Reflections on the use of Arnstein’s ladder of citizen participation
Sherry Arnstein’s (1969) purpose in developing her ladder of citizen participation was to describe how ‘have-not’ citizen groups were exploited in government decision-making processes, as well as how much power stakeholders had in determining the final product. It is now widely used to describe participation in research. Based on our discussion above, it should be clear that this implicit conflation of knowledge production and transformation is problematic.
To discuss this further, let us concentrate on the top rung in Arnstein’s ladder: ‘empowerment’.
Empowering people in a political sense cannot be the primary goal of participation in research projects with regard to the dimension of knowledge. We know from our own empirical research that this actually happens (Di Giulio et al. 2016, 225), but this nevertheless cannot be the primary intention.
Consequently, the ladder is not suitable for describing participation serving the goals of increasing scientific, political, or practical legitimacy of knowledge. But it may be appropriate for describing participation serving the practical, scientific or political legitimacy of a project’s transformative goals and activities.
But even for transformation, Arnstein’s ladder needs modification because the goal of participation refers to the goals and activities of the project and not to the people involved.
We are very interested to hear what you think about our reflections on conceptualizing the relationship between transdisciplinary research, transformative research and participation. And what you think about our perception of the use of Arnstein’s ladder to describe participation in research.
To find out more:
Defila R. and Di Giulio A. (in press): Eine Reflexion über Legitimation, Partizipation und Intervention im Kontext transdisziplinärer Forschung. In: Ukowitz M. and Hübner R. (eds.): Partizipation und Intervention. Wege der Vermittlung in der transdisziplinären Forschung. Interventionsforschung Band 3. Wiesbaden: Springer VS Verlag.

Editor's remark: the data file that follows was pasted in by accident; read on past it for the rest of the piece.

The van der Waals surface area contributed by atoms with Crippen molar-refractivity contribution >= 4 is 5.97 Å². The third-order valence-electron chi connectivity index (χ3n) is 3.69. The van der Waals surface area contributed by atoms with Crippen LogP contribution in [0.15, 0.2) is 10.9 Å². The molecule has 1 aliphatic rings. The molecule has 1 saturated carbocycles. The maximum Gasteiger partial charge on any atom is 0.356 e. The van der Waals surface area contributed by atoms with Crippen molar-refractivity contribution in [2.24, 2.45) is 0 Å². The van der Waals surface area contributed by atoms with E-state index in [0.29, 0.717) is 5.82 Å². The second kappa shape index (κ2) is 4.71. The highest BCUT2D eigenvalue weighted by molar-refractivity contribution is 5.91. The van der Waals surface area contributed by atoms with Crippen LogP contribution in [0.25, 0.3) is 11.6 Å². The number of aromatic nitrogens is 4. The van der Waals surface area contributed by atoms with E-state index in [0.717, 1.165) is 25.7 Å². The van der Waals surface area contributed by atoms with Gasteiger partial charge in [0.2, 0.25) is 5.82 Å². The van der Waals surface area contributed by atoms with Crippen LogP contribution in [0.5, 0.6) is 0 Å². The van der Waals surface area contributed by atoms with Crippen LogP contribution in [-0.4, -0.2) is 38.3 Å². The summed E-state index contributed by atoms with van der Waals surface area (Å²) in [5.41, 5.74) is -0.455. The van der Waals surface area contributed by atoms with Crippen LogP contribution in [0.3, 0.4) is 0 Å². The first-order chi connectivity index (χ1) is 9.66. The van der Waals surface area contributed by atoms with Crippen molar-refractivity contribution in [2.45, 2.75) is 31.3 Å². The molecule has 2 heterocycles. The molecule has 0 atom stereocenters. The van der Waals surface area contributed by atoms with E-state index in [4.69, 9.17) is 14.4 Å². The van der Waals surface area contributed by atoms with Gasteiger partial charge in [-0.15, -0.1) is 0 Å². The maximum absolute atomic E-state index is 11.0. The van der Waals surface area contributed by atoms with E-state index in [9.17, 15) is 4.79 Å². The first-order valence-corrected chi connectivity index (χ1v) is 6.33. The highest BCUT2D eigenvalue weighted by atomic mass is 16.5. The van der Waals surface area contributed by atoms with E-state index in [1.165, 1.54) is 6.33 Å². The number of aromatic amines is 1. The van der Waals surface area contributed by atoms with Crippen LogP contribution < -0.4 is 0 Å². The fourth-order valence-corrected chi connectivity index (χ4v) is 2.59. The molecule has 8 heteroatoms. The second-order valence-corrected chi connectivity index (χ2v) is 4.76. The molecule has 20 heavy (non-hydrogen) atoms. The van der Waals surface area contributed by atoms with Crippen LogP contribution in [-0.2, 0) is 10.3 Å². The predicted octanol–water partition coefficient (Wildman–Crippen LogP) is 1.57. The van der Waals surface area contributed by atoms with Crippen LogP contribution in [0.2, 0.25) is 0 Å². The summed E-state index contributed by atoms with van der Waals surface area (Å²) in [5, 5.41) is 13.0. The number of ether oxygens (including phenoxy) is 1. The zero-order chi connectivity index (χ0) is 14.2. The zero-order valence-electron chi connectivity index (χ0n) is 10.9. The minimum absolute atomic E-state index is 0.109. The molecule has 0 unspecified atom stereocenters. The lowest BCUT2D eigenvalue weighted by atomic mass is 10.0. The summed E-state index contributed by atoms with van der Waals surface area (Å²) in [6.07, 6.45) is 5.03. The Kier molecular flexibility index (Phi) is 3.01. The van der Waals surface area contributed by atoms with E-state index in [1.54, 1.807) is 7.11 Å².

Arnstein, S. (1969). A ladder of citizen participation. Journal of the American Institute of Planners, 35, 4: 216-224.
Di Giulio A., Defila R. and Brückmann Th. (2016). Das ist halt das eine … Praxis, das andere ist Theorie – Prinzipien transdisziplinärer Zusammenarbeit im Forschungsalltag. In, R. Defila and A. Di Giulio (Hrsg.), Transdisziplinär forschen – zwischen Ideal und gelebter Praxis. Hotspots, Geschichten, Wirkungen. Campus Verlag: Frankfurt, Germany: 189-286.
Schäpke N., Singer-Brodowski M., Stelzer F., Bergmann M. and Lang D. J. (2015). Creating space for change: Real-world laboratories for sustainability transformations. The case of Baden-Württemberg. GAIA, 24, 4: 281-283. Online (DOI): 10.14512/gaia.24.4.17
Biography: Antonietta Di Giulio PhD is leader of the Research Group Inter-/Transdisciplinarity and senior researcher at the Program Man-Society-Environment (MGU), Department of Environmental Sciences, University of Basel, Switzerland. Her areas of interest in inter-/transdisciplinarity are in theory of inter- and transdisciplinary research and teaching, methodology, knowledge integration and evaluation.
Biography: Rico Defila is deputy leader of the Research Group Inter-/Transdisciplinarity and senior researcher at the Program Man-Society-Environment (MGU), Department of Environmental Sciences, University of Basel, Switzerland. His areas of interest in inter-/transdisciplinarity are in theory of inter- and transdisciplinary research and teaching, methodology, knowledge integration and evaluation.
This blog post is based on a paper presented by the authors at the International Transdisciplinarity Conference 2017 at Leuphana University, Luneburg, Germany in September 2017.